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Law Library

glass floors
full view
chandeliers
original tables
columns detail
spiral staircase
Law Library
The Law Library Company of the City of Philadelphia was formed in 1802 and is the oldest organization of its kinds in America. In 1827, it merged with The Associated Members of the Bar. Together they became The Law Association. The Law Library in the new City Hall was justly suited for such a group.

Because this area wasn't determined until after John McArthur's death, this room and two adjoining rooms were designed by the architect, W. Bleddyn Powell and formally dedicated on March 30, 1898. Shortly before the Library was scheduled to be occupied, on December 12, 1897, the Evening Bulletin stated that ‘within a few days Philadelphia will have the most ornate and elegantly appointed quarters for a law library in America, and probably the world.’

The main room was described as being sixty-three by eighty feet with a magnificent thirty-foot ceiling. The original ceiling was elaborately frescoed and gilded with gold leaf.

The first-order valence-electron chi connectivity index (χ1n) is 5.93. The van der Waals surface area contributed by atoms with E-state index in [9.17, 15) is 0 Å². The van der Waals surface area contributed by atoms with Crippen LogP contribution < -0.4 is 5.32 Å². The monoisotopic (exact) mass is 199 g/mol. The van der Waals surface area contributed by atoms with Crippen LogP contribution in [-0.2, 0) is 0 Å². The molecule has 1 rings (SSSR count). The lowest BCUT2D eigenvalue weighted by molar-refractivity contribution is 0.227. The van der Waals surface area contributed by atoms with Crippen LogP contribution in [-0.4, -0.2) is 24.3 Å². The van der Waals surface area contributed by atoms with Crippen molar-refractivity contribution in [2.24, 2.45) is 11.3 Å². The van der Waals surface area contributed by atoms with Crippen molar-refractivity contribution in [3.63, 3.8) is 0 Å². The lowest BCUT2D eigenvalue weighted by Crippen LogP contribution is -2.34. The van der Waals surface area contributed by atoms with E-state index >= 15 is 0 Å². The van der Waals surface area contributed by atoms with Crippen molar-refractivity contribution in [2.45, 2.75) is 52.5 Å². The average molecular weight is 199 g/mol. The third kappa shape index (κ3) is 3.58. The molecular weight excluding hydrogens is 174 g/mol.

Restoration
In 1998, President Judge Alex Bonavitacola proposed a proper restoration of the library. After removing 11,000 bound volumes of Supreme Court briefs and other books and boxes of documents, the temporary suspended ceiling, old floor covering and unnecessary shelving were removed.

White paint was stripped from 873 glass-flooring panels to once again allow light to penetrate the stacks. With the removal of bookshelves, natural light could again enter the room through the three large arched windows.

The spiral staircase and ceramic tile on the walls were restored to their original elegance. The massive chandeliers were refurbished to reveal their astonishing beauty. Most of the original furniture was carefully refurbished.

Now that the room can remind us of its original appearance, it must still function as a modern day library. With careful attention to complement the existing details, a work area was created to accommodate twelve computers.

On January 11, 2001, the Law Library of the First Judicial District of Pennsylvania, Court of Common Pleas of Philadelphia, was dedicated as the Alex Bonavitacola Law Library.

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